Once these two components have been defined, the virtual server associated to port 8443 can include the load balancing pool containing the set of master instances on port 8443. The virtual server associated to port 5000 can include the load balancing pool containing the set of node instance that contain running instances of the integrated HAProxy router to pass traffic to the Hawkular metrics services within the OpenShift cluster.

HAProxy Configuration

Software load balancer (HAProxy) can be used which Openshift provide if there is no F5. In this case, HAProxy play a role in both load balancer for multiple masters and a reverse proxy for hawkular metrics. The following HAProxy configuration is for hawkular metrics. (It should be added at the end of /etc/haproxy/haproxy.cfg file)

# Example configuration of balancing the pool of masters
frontend  atomic-openshift-api
   bind *:8443
   default_backend atomic-openshift-api
   mode tcp
   option tcplog

backend atomic-openshift-api
   balance source
   mode tcp
   server      master0 192.168.x.x:8443 check
   server      master1 192.168.x.y:8443 check
   server      master2 192.168.x.z:8443 check

# Example configuration for hawkular-metrics
frontend hawkular-metrics
   bind *:5000
   default_backend hawkular-metrics
   mode tcp
   option tcplog

backend hawkular-metrics
    balance source
    mode tcp
    option tcplog

# Use physical ip for infra node
    server infra1 10.x.x.x:443 check

# If you have multiple nodes with routers deployed, you have to add all of them.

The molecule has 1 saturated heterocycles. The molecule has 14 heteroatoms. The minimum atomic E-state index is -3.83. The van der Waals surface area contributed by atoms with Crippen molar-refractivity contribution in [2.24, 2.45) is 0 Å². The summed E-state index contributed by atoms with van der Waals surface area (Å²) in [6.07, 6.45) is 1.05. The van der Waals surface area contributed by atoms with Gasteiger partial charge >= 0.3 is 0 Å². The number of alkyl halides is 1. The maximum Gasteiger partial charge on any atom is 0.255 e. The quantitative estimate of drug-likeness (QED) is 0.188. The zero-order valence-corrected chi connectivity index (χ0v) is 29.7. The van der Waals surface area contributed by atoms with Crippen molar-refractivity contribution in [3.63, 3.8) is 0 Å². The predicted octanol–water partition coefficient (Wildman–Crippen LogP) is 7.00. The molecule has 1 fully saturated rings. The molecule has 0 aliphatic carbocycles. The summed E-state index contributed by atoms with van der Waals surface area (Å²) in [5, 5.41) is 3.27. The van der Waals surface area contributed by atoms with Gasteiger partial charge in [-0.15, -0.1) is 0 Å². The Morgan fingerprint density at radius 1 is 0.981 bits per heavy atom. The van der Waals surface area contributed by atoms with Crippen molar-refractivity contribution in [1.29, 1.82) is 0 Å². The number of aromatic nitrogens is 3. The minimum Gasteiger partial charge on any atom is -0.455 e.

#   server infra2 /10.x.x.y:443 check

SSL Considerations

To provide the greatest level of flexibility, SSL can be configured in several places depending on the architecture of the environment. SSL termination for the API can occur at eiter the LTM or OpenShift level. For the metrics component, SSL termination can either occur at the LTM layer, Hawkular layer or at the HAProxy layer with the help of SSL reencryption support. The following links provide examples of how each type are configured:

OpenShift Configuration

Note
This section assumes OpenShift cluster metrics has been configured according to the Enabling Cluster Metrics documentation

With the LTM providing the necessary routing of services for CloudForms, there is no longer a requirement for deploying an additional router in OpenShift. However, there is one additional configuration item that is required allow CloudForms to access the data produced by Hawkular metrics. Since Hawkular is run as an application in OpenShift, a route must be created using the hostname applied to the virtual servers in the LTM to allow traffic to flow from the VIP through the integrated HAProxy router and on to Hawkular.

Create a route using the following command in the same project containing Hawkular and other metrics resources. The route must be created in the same project as the metrics components in order to properly route requests to the Hawkular service.

oc create -n openshift-infra -f - <<METRICS
apiVersion: v1
kind: Route
metadata:
  name: cloudforms
spec:
  host: ose.example.com
  to:
    kind: Service
    name: hawkular-metrics
  tls:
    termination: passthrough
METRICS

Verify the route was created successfully by running the following command:

oc get routes -n openshift-infra cloudforms

A response similar to the following should be returned:

NAME         HOST/PORT            PATH      SERVICE            LABELS    INSECURE POLICY   TLS TERMINATION
cloudforms   ose.example.com             hawkular-metrics                               passthrough

Verify Hawkular can be reached by navigating to the following location in a web browser: https://ose.example.com:5000

With the modifications described in this document complete, you can now finalize and validate CloudForms Integration with OpenShift Enterprise v3